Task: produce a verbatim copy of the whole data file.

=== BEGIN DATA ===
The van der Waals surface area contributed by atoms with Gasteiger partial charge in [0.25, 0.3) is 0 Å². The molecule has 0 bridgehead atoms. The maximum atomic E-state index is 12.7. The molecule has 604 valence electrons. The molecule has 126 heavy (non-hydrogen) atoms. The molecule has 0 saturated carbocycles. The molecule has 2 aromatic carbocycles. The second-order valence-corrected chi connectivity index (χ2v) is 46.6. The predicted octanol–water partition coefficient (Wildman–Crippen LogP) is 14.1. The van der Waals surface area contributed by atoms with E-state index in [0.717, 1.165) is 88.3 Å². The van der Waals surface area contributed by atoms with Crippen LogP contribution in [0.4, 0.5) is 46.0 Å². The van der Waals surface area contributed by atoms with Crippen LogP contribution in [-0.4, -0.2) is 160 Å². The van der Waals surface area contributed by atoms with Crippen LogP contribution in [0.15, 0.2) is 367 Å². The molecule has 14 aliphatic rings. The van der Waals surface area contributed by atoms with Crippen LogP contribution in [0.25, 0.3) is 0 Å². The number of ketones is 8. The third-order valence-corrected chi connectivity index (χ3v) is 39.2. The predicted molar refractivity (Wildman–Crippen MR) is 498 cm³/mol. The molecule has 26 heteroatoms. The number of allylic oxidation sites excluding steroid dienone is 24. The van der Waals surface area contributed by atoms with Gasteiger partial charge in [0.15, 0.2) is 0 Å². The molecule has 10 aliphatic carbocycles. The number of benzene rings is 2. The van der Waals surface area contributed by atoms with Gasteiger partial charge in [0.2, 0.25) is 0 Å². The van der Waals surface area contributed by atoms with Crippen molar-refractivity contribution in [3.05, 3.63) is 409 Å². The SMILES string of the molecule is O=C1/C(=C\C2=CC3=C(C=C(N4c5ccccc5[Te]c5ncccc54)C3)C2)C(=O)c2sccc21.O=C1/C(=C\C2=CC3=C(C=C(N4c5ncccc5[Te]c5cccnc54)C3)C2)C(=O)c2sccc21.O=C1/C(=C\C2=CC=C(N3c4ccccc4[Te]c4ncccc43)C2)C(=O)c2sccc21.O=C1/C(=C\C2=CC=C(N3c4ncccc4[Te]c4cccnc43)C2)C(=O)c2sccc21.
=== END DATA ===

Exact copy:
The van der Waals surface area contributed by atoms with Gasteiger partial charge in [0.25, 0.3) is 0 Å². The molecule has 0 bridgehead atoms. The maximum atomic E-state index is 12.7. The molecule has 604 valence electrons. The molecule has 126 heavy (non-hydrogen) atoms. The molecule has 0 saturated carbocycles. The molecule has 2 aromatic carbocycles. The second-order valence-corrected chi connectivity index (χ2v) is 46.6. The predicted octanol–water partition coefficient (Wildman–Crippen LogP) is 14.1. The van der Waals surface area contributed by atoms with E-state index in [0.717, 1.165) is 88.3 Å². The van der Waals surface area contributed by atoms with Crippen LogP contribution in [0.4, 0.5) is 46.0 Å². The van der Waals surface area contributed by atoms with Crippen LogP contribution in [-0.4, -0.2) is 160 Å². The van der Waals surface area contributed by atoms with Crippen LogP contribution in [0.15, 0.2) is 367 Å². The molecule has 14 aliphatic rings. The van der Waals surface area contributed by atoms with Crippen LogP contribution in [0.25, 0.3) is 0 Å². The number of ketones is 8. The third-order valence-corrected chi connectivity index (χ3v) is 39.2. The predicted molar refractivity (Wildman–Crippen MR) is 498 cm³/mol. The molecule has 26 heteroatoms. The number of allylic oxidation sites excluding steroid dienone is 24. The van der Waals surface area contributed by atoms with Gasteiger partial charge in [0.15, 0.2) is 0 Å². The molecule has 10 aliphatic carbocycles. The number of benzene rings is 2. The van der Waals surface area contributed by atoms with Gasteiger partial charge in [0.2, 0.25) is 0 Å². The van der Waals surface area contributed by atoms with Crippen molar-refractivity contribution in [3.05, 3.63) is 409 Å². The SMILES string of the molecule is O=C1/C(=C\C2=CC3=C(C=C(N4c5ccccc5[Te]c5ncccc54)C3)C2)C(=O)c2sccc21.O=C1/C(=C\C2=CC3=C(C=C(N4c5ncccc5[Te]c5cccnc54)C3)C2)C(=O)c2sccc21.O=C1/C(=C\C2=CC=C(N3c4ccccc4[Te]c4ncccc43)C2)C(=O)c2sccc21.O=C1/C(=C\C2=CC=C(N3c4ncccc4[Te]c4cccnc43)C2)C(=O)c2sccc21.